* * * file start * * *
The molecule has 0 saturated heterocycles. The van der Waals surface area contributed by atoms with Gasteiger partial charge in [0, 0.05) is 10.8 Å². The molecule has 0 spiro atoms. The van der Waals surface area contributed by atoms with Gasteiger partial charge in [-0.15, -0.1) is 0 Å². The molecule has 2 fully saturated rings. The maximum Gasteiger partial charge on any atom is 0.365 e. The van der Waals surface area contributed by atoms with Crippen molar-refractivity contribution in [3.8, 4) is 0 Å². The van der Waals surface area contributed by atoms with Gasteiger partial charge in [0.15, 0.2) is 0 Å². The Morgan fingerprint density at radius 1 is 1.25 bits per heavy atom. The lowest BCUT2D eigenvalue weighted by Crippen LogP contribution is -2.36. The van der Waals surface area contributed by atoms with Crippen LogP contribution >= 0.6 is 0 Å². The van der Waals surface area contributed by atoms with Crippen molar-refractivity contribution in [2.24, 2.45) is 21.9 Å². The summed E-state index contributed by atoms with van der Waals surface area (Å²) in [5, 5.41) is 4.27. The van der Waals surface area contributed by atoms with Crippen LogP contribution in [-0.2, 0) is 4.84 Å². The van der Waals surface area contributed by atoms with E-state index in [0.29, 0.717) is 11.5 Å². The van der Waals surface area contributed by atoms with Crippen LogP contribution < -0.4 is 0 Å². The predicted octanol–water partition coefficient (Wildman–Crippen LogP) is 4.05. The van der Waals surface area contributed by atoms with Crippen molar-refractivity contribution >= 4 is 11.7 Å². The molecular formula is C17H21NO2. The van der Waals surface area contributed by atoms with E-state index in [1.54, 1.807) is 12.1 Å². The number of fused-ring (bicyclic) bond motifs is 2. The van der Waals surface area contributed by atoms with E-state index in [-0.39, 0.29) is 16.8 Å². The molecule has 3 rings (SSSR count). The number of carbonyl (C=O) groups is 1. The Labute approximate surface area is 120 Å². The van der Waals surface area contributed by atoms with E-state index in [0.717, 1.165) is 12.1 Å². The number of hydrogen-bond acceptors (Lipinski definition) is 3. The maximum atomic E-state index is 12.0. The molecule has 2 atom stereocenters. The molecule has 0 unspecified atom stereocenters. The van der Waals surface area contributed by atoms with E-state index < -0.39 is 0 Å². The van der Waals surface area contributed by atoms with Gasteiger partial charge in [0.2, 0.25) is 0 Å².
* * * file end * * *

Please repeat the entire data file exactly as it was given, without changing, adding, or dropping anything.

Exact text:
The molecule has 0 saturated heterocycles. The van der Waals surface area contributed by atoms with Gasteiger partial charge in [0, 0.05) is 10.8 Å². The molecule has 0 spiro atoms. The van der Waals surface area contributed by atoms with Gasteiger partial charge in [-0.15, -0.1) is 0 Å². The molecule has 2 fully saturated rings. The maximum Gasteiger partial charge on any atom is 0.365 e. The van der Waals surface area contributed by atoms with Crippen molar-refractivity contribution in [3.8, 4) is 0 Å². The van der Waals surface area contributed by atoms with Gasteiger partial charge in [0.15, 0.2) is 0 Å². The Morgan fingerprint density at radius 1 is 1.25 bits per heavy atom. The lowest BCUT2D eigenvalue weighted by Crippen LogP contribution is -2.36. The van der Waals surface area contributed by atoms with Crippen LogP contribution >= 0.6 is 0 Å². The van der Waals surface area contributed by atoms with Crippen molar-refractivity contribution in [2.24, 2.45) is 21.9 Å². The summed E-state index contributed by atoms with van der Waals surface area (Å²) in [5, 5.41) is 4.27. The van der Waals surface area contributed by atoms with Crippen LogP contribution in [-0.2, 0) is 4.84 Å². The van der Waals surface area contributed by atoms with E-state index in [0.29, 0.717) is 11.5 Å². The van der Waals surface area contributed by atoms with Crippen LogP contribution < -0.4 is 0 Å². The predicted octanol–water partition coefficient (Wildman–Crippen LogP) is 4.05. The van der Waals surface area contributed by atoms with Crippen molar-refractivity contribution >= 4 is 11.7 Å². The molecular formula is C17H21NO2. The van der Waals surface area contributed by atoms with E-state index in [1.54, 1.807) is 12.1 Å². The number of fused-ring (bicyclic) bond motifs is 2. The van der Waals surface area contributed by atoms with E-state index in [-0.39, 0.29) is 16.8 Å². The molecule has 3 rings (SSSR count). The number of carbonyl (C=O) groups is 1. The Labute approximate surface area is 120 Å². The van der Waals surface area contributed by atoms with E-state index in [0.717, 1.165) is 12.1 Å². The number of hydrogen-bond acceptors (Lipinski definition) is 3. The maximum atomic E-state index is 12.0. The molecule has 2 atom stereocenters. The molecule has 0 unspecified atom stereocenters. The van der Waals surface area contributed by atoms with E-state index < -0.39 is 0 Å². The van der Waals surface area contributed by atoms with Gasteiger partial charge in [0.2, 0.25) is 0 Å².